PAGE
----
MIT's K. Lisa Yang Center for Bionics and Sierra Leone’s Ministry of Health and Sanitation aim to develop an integrative approach to strengthening and expanding the orthotic and prosthetic sector within the African nation.
MIT's K. Lisa Yang Center for Bionics has entered into a collaboration with the Government of Sierra Leone to strengthen the capabilities and services of that country's orthotic and prosthetic (O&P) sector. Tens of thousands of people in Sierra Leone are in need of orthotic braces and artificial limbs, but access to such specialized medical care in this African nation is limited.
The agreement, reached between MIT, the Center for Bionics, and Sierra Leone's Ministry of Health and Sanitation (MoHS), provides a detailed memorandum of understanding and intentions that will begin as a four-year program. The collaborators aim to strengthen Sierra Leone’s O&P sector through six key objectives: data collection and clinic operations, education, supply chain, infrastructure, new technologies and mobile delivery of services.
- Data Collection and Clinic Operations: collect comprehensive data on epidemiology, need, utilization, and access for O&P services across the country
- Education: create an inclusive education and training program for the people of Sierra Leone, to enable sustainable and independent operation of O&P services
- Supply Chain: establish supply chains for prosthetic and orthotic components, parts, and materials for fabrication of devices
- Infrastructure: prepare infrastructure (e.g., physical space, sufficient water, power and internet) to support increased production and services
- New Technologies: develop and translate innovative technologies with potential to improve O&P clinic operations and management, patient mobility, and the design or fabrication of devices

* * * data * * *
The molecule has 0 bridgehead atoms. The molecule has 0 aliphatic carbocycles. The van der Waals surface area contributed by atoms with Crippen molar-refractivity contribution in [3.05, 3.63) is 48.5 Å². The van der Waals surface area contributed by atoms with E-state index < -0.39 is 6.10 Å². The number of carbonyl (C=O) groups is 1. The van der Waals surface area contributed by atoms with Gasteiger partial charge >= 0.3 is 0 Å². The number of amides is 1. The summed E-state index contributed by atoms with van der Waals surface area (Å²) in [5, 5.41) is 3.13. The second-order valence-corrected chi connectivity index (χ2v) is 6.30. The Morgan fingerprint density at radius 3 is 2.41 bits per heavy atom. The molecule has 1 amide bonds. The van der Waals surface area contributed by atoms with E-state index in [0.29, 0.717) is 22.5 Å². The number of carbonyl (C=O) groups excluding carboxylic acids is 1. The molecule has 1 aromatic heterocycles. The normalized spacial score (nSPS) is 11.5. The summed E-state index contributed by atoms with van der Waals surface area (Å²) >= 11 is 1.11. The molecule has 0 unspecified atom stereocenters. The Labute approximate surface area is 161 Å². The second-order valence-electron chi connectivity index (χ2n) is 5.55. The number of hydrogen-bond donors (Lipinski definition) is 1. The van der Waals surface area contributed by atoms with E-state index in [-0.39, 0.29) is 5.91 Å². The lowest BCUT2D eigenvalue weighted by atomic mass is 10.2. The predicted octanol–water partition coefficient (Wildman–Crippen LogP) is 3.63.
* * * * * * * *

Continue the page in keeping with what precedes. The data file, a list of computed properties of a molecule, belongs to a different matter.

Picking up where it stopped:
- Mobile Delivery: support outreach services and mobile delivery of care for patients in rural and difficult-to-reach areas
Working together, MIT’s bionics center and Sierra Leone’s MoHS aim to sustainably double the production and distribution of O&P services at Sierra Leone’s National Rehabilitation Centre and Bo Clinics over the next four years.
The team of MIT scientists who will be implementing this novel collaboration is led by Hugh Herr, MIT Professor of Media Arts and Sciences. Herr, himself a double amputee, serves as co-director of the K. Lisa Yang Center for Bionics, and heads the renowned Biomechatronics research group at the MIT Media Lab.
"From educational services, to supply chain, to new technology, this important MOU with the government of Sierra Leone will enable the Center to develop a broad, integrative approach to the orthotic and prosthetic sector within Sierra Leone, strengthening services and restoring much needed care to its citizens," notes Professor Herr.
Sierra Leone's Honorable Minister of Health Dr. Austin Demby also states: “As the Ministry of Health and Sanitation continues to galvanize efforts towards the attainment of Universal Health Coverage through the life stages approach, this collaboration will foster access, innovation and capacity building in the Orthotic and Prosthetic division. The ministry is pleased to work with and learn from MIT over the next four years in building resilient health systems, especially for vulnerable groups.”
"Our Team at MIT brings together expertise across disciplines from global health systems to engineering and design," added Francesca Riccio-Ackerman, the graduate student lead for the MIT Sierra Leone project. "This allows us to craft an innovative strategy with Sierra Leone's Ministry of Health and Sanitation. Together we aim to improve available orthotic and prosthetic care for people with disabilities."
The K. Lisa Yang Center for Bionics at the Massachusetts Institute of Technology pioneers transformational bionic interventions across a broad range of conditions affecting the body and mind. Based on fundamental scientific principles, the Center seeks to develop neural and mechanical interfaces for human-machine communications; integrate these interfaces into novel bionic platforms; perform clinical trials to accelerate the deployment of bionic products by the private sector; and leverage novel and durable, but affordable, materials and manufacturing processes to ensure equitable access to the latest bionic technology by all impacted individuals, especially those in developing countries.
Sierra Leone's Ministry of Health and Sanitation is responsible for health service delivery across the country, as well as regulation of the health sector to meet the health needs of its citizenry.